Table 2. The fatty acid composition of the diets

Fatty acid analysis

Animals were randomized on a 5 day sacrifice cycle. Following 21-25 days on the experimental and control diets, 0.5-1.0 ml of whole blood was collected via cardiac puncture under anesthesia (isofluorane inhalation) using a tuberculin syringe with a 25 gauge needle containing an anticoagulant (3.8% trisodium citrate). Whole blood was centrifuged at 660 × g for 4 min at room temperature for separation of plasma and a pellet that was predominately erythrocytes, where each fraction was subjected to lipid extraction. Three ml of chloroform-methanol (1:2, v/v) were added to each fraction, and lipids were extracted with chloroform (1 ml) plus saline (1 ml), followed by chloroform (1 ml) (2×). The pooled chloroform extracts were evaporated and resuspended in a small amount of chloroform (~25 μL), and phospholipids were separated via thin layer chromatography (TLC) using HPTLC plates precoated with silica gel 60 (Merck, Darmstadt, Germany) using a chloroform-methanol (8:1, v/v) solvent system. The phospholipids were recovered from the TLC plates and saponified in 0.5 N NaCl and in the presence of BF3 in methanol at 86°C. Fatty acid methyl esters were extracted with equal volumes of hexane (2×) and evaporated under nitrogen. Fatty acid methyl esters were resuspended in hexane and analyzed by gas chromatography with a Hewlett-Packard 5880 gas chromatograph (Rochester, NY) using a DB23 capillary column (0.25 mm × 30 m) (J and W Chromatography, Folsom, OH) with hydrogen as the carrier gas, with temperature programming from 160°C to 250°C at 3.5°C/min The internal standard 1,2 diheptadecanoyl-sn-glycero-3-phosphocholine (17:0) (Avanti Polar Lipids, Alabaster, AL) was added to each sample prior to lipid extraction. The fatty acid methyl esters were identified by comparing the retention times with those of known standards (NuChek Prep, Elysian, MN). The fatty acids are presented as mole %.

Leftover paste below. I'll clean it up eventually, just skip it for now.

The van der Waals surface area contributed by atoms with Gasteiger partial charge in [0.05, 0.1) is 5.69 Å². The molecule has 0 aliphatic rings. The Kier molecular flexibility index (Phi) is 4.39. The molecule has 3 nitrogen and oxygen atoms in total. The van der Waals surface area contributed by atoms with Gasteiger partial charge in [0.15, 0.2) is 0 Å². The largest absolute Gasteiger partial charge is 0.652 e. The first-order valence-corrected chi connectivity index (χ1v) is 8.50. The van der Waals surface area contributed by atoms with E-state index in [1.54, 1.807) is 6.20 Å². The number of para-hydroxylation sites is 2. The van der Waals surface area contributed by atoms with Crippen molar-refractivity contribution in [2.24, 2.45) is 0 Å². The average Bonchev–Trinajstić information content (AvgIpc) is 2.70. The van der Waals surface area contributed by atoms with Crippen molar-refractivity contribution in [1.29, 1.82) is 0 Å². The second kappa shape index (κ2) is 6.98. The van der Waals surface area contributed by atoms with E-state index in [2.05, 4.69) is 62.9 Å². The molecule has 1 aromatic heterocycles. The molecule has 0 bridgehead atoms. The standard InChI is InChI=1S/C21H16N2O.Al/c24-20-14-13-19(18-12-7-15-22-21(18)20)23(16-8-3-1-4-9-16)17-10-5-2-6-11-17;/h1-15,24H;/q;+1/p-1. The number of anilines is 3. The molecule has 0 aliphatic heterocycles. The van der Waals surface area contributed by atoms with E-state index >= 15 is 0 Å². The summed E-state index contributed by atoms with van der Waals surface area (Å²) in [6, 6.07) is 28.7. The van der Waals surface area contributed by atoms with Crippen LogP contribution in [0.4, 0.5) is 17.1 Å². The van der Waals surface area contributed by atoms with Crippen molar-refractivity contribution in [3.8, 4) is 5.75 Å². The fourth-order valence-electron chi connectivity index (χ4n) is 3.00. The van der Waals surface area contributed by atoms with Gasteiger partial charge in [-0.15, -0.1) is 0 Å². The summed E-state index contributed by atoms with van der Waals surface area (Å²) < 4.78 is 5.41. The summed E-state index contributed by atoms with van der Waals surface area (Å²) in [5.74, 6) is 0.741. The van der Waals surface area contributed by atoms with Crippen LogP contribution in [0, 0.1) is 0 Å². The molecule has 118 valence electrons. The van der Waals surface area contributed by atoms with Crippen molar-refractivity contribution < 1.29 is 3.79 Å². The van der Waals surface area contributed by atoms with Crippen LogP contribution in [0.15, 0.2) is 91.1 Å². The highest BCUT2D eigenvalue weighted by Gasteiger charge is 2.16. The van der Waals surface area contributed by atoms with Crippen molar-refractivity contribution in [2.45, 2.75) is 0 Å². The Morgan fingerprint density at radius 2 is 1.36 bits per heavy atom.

Statistical analysis

Phospholipid fatty acid content in plasma and erythrocytes were compared across treatment groups using a one-way analysis of variance (ANOVA), followed by Tukey's Honestly Significant Difference (HSD) post-hoc test to determine significant differences between groups. All data were tested for normality, homogeneity of variance, and for outliers. The data were evaluated by SPSS 18 statistical package (University of Tennessee, Knoxville, TN). Data was considered significant at p < 0.05.

Results

Food intake and weight gain were not statistically different between dietary groups (data not shown).

Fatty acid composition of plasma phospholipids

The composition of oleic acid and LA in plasma phospholipids tended to reflect differences in dietary levels of these fatty acids; however, much of these effects were not statistically significant (Figure 1 and Table 3). The dietary group with the lowest levels of LA and highest levels of oleic acid (group 1) had the lowest levels of LA and highest levels of oleic acid in the plasma phospholipids, respectively. The levels of AA did not change in any of the groups with increasing or decreasing levels of dietary LA (Table 3). DHA levels were not different among groups, with the exception of group 5. When AA was supplemented to the diets, tissue AA levels progressively increased in a dose responsive manner at the expense of LA (Figure 2 and Table 4), but tissue DHA levels did not change. A summary of the effects of LA and AA supplementation are provided in (Figure 1 and Figure 2), respectively.